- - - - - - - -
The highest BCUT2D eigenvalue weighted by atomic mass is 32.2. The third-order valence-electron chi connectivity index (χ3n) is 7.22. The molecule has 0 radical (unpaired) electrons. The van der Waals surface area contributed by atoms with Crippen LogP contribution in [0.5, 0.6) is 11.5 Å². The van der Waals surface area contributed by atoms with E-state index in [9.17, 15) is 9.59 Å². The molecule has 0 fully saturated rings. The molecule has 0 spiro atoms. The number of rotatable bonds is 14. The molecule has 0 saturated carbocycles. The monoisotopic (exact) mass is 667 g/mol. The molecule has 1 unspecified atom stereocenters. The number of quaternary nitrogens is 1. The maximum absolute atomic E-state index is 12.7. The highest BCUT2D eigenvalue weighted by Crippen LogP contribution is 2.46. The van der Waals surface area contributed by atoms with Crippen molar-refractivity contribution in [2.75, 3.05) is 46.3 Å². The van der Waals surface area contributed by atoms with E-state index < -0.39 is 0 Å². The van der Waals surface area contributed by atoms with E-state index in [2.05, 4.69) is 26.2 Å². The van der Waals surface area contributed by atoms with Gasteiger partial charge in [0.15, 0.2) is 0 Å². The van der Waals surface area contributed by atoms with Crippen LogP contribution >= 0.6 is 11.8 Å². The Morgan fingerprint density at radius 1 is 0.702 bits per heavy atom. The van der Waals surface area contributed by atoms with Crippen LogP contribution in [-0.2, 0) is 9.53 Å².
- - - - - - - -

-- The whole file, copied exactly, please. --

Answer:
The highest BCUT2D eigenvalue weighted by atomic mass is 32.2. The third-order valence-electron chi connectivity index (χ3n) is 7.22. The molecule has 0 radical (unpaired) electrons. The van der Waals surface area contributed by atoms with Crippen LogP contribution in [0.5, 0.6) is 11.5 Å². The van der Waals surface area contributed by atoms with E-state index in [9.17, 15) is 9.59 Å². The molecule has 0 fully saturated rings. The molecule has 0 spiro atoms. The number of rotatable bonds is 14. The molecule has 0 saturated carbocycles. The monoisotopic (exact) mass is 667 g/mol. The molecule has 1 unspecified atom stereocenters. The number of quaternary nitrogens is 1. The maximum absolute atomic E-state index is 12.7. The highest BCUT2D eigenvalue weighted by Crippen LogP contribution is 2.46. The van der Waals surface area contributed by atoms with Crippen molar-refractivity contribution in [2.75, 3.05) is 46.3 Å². The van der Waals surface area contributed by atoms with E-state index < -0.39 is 0 Å². The van der Waals surface area contributed by atoms with E-state index in [2.05, 4.69) is 26.2 Å². The van der Waals surface area contributed by atoms with Gasteiger partial charge in [0.15, 0.2) is 0 Å². The van der Waals surface area contributed by atoms with Crippen LogP contribution >= 0.6 is 11.8 Å². The Morgan fingerprint density at radius 1 is 0.702 bits per heavy atom. The van der Waals surface area contributed by atoms with Crippen LogP contribution in [-0.2, 0) is 9.53 Å².